Chapter 4 Time Value of Money (cont.) - PowerPoint PPT Presentation

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Chapter 4 Time Value of Money (cont.)
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Chapter 4 Time Value of Money (cont.)

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  1. Present value of multiple cash flows Nominal interest rate and real interest rate Effective interest rate Chapter 4 Time Value of Money(cont.)

  2. Multiple Cash Flows • Usually an investment involve multiple/a stream of (negative/positive) cash flows instead of just one payment and one initial investment. One term deposit Several term deposits that end at the same time Several withdrawals out of one deposit

  3. FV of Multiple Cash Flows • The future value of several cash flows paid (or several cash flows received) at a certain point of time can be calculated by adding up the future values of each of the cash flows. • N specifies how many periods away from now is the FV that we want to calculated. • Ct denotes the actual cash flow that is paid/received at the end of the tth period.

  4. FV of Multiple Cash Flows Example: If you make one term deposit of $300 now and another 2 of $200 at the end of each of the following two years, and all the deposit expires at the end of the 4th year from now. Interest rate is 8%. How much will your bank account balance be? (draw a time line and assign values to variables in the formula)

  5. FV of Multiple Cash Flows Example: (cont.)

  6. PV of Multiple Cash Flows • The present value of several cash flows paid (or several cash flows received) in future can be calculated by adding up the present values of each of the cash flows. • Ct denotes the actual cash flow that is paid/received at the end of the tth period.

  7. PV of Multiple Cash Flows Example: If you need to make 3 payments at different point of time: one of $250 now, a second payment of $300 at the end of next year (the first year) and a third one of $500 at the end of the year after next (the second year) . Interest rate is 8%. How much money should you have in your bank account now so that you would be able to make all the three payments at the specified time? (draw a time line and assign values to variables in the formula)

  8. PV of Multiple Cash Flows Example: (cont.)

  9. Multiple Cash Flows • Using financial calculators: • Calculate the FV/PV of each cash flows independently then sum the results together • Make sure the correct t (i.e. N) is used for each cash flow • When there are several cash flows paid and also several cash flows received, the formula to be used are the same: • Make sure the correct sign is given to each cash flow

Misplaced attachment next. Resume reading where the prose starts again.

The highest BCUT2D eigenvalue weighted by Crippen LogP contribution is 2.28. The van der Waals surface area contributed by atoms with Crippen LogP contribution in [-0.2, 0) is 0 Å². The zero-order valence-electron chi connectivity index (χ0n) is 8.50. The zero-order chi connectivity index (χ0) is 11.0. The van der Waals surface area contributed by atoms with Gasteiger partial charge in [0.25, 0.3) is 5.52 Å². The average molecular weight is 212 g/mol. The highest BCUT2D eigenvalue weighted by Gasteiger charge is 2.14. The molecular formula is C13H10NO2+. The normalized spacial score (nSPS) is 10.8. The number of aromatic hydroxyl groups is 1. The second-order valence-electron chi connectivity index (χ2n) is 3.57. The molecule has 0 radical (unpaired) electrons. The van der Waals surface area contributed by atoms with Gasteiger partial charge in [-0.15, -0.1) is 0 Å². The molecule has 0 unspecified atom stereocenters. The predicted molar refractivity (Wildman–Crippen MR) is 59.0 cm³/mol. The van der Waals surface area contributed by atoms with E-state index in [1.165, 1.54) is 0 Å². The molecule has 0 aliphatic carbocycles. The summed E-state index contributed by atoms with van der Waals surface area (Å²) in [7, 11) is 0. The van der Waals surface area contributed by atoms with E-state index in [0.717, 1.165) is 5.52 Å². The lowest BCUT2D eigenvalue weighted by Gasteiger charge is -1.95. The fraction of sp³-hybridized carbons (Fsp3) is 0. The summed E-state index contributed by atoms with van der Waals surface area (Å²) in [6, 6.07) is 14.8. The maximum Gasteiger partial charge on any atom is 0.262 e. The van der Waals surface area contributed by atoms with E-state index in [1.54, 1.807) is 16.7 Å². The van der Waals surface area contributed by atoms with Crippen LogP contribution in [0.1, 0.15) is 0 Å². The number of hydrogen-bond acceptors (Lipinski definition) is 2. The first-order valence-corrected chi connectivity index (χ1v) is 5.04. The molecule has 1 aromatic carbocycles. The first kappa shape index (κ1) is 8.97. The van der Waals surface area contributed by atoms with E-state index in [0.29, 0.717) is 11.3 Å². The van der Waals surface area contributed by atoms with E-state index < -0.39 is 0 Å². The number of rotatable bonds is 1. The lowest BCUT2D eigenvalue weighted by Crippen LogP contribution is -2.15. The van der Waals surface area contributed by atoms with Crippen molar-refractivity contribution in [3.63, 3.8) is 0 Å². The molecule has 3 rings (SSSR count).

10. Perpetuities & Annuities Perpetuity: A stream of level cash payments that never ends. Annuity: Equally spaced level stream of cash flows for a limited period of time.

  11. Perpetuities Assume: • Deposit $100 • Annual interest rate is 8% and it never changes • Interests are withdrawn at the end of every year but never the principal Cash flows: • Pay $100 now • Receive $8 at the end of every year forever

  12. Perpetuities PV of Perpetuity: the value of all future cash flows from a perpetuity in terms of a one time payment now Formula: for a perpetuity whose cash flows occur at the end of every period starting from now. C = cash payment r = interest rate / discount rate

  13. Perpetuities Example - Perpetuity In order to create an endowment, which pays $100,000 per year, forever, how much money must be set aside today if the rate of interest is 10%?

  14. Perpetuities Example - continued If the first perpetuity payment will not be received until three years from today, how much money needs to be set aside today?

  15. Annuities • Annuity can be viewed as the difference between two perpetuities

  16. Annuities PV of Annuity: the value of all future cash flows from an annuity in terms of a one time payment now Formula: for an annuity whose cash flows occur at the end of every period starting from now and lasting for t periods. C = cash payment every period r = interest rate t = number of periods cash payment is received

  17. Annuities PV Annuity Factor (PVAF) - The present value of $1 a year for each of t years. [Table A.3 on page 704 ] • Find the appropriate PVAF according to the right t and r

  18. Annuities Example - Annuity To purchase a car, you are scheduled to make 3 annual installments of $4,000 per year starting one year from now. Given a rate of annual interest of 10%, what is the price you are paying for the car (i.e. what is the PV)?

  19. Annuities • Example – Annuity (cont.)